I'm soon to become twenty-seven, and I complain almost about everything. One of my recent realizations is having no idea how to read a book. I had many skilled teachers, leads, mentors, but none of them taught me anything about that. I suppose I didn't ask the right questions, and they were as clueless as me. I want to believe it's about the system and people in charge who don't even know I am alive.
Well, hello? 👋
The Effortless Aphorisms
I try to solve my problems by attempting radical changes to trigger a chain of reactions. Everyone has a limit on the changes they can make at a time. But we never learn unless we push for it. Starting to do something from nothing wouldn't count as a revolution. It's a reformation of how we live.
I tried to start a new way of doing things when I moved to a new country two years ago. I began to walk around the neighborhood while listening to podcasts like The Knowledge Project and Tim Ferriss Show. I still recognize the cobblestones I was stepping while getting astonished by the wisdom of people like Naval Ravikant, Seth Godin, and Derek Sivers. Every sentence that came out from their mouth was like effortless aphorisms.
Wow! How do they know this much stuff? It must be something related to prosperity! Or the opposite.
Their most inherent trait is being uttermost aware of why they are doing what they are doing. Do I know that? I guess no; that's what I should get to find out first. How can I get better at what I am doing? Well, I suppose I need to know what's happening in the world and why I am here.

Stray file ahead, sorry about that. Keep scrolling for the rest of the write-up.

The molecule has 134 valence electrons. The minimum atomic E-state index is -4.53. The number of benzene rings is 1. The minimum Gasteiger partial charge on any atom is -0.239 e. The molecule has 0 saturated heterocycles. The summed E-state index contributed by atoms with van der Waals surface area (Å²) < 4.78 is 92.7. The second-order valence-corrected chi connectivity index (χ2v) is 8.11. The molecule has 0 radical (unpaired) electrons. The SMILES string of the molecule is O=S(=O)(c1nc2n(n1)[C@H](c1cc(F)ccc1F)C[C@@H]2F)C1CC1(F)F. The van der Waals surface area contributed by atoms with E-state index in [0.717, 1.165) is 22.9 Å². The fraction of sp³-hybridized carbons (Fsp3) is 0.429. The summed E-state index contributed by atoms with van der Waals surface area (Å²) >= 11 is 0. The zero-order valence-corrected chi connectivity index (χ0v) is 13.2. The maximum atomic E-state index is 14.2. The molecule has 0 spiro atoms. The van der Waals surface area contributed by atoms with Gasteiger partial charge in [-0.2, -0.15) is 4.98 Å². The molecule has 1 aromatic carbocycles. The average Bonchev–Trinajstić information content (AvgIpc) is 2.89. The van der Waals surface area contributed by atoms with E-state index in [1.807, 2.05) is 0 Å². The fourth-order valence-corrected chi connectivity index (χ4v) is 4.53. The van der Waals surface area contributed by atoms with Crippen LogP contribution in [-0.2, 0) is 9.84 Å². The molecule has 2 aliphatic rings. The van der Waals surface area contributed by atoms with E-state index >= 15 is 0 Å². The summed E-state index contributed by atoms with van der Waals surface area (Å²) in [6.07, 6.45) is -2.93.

Why do I read
Like most decent accomplishments, wisdom doesn't arise overnight. As you can predict, another trait of the names mentioned is reading. They are quite skilled at learning and making use of the things they capture along the way. Combined with many other ingredients, they become more qualified and improve the execution factor.
As a start, I took several topics to get better and use reconnaissance along the way.
Self-help/productivity: to keep the lights on.
Creativity: to build things and solve problems of people like me.
Product/service design: to understand both people and issues.
Software engineering: a great form of leverage and absorbs all the points above.
During the past two years, I tried to read every day and take notes with a roughly 60% success rate. That made me read around 50 books and learn many things, which I attempted to integrate into my life. Some worked well; many I haven't figured out how to use.
I'm at the beginning and feeling like there won't be any spot for me to say "halfway there." No matter what, I rejoice in the process. It's more pleasant than playing 300 games of League of Legends with a bunch of 12-year-olds. I also did that during the quarantine and lost half of them.
I appreciate the existence of more people like me. A good nudge to get out of bed is to find a way to help them solve their problems.
Here we go.
"This is my original storino, please no copy pasterino."
The note-taking ceremony started by underlining everything that made sense to me. I was new to the literature, that means a lot of highlights. After finishing a chapter, I was either copy-pasting highlights from the Kindle to a document or rewriting what the book says.
In summary, that's how the process looked like: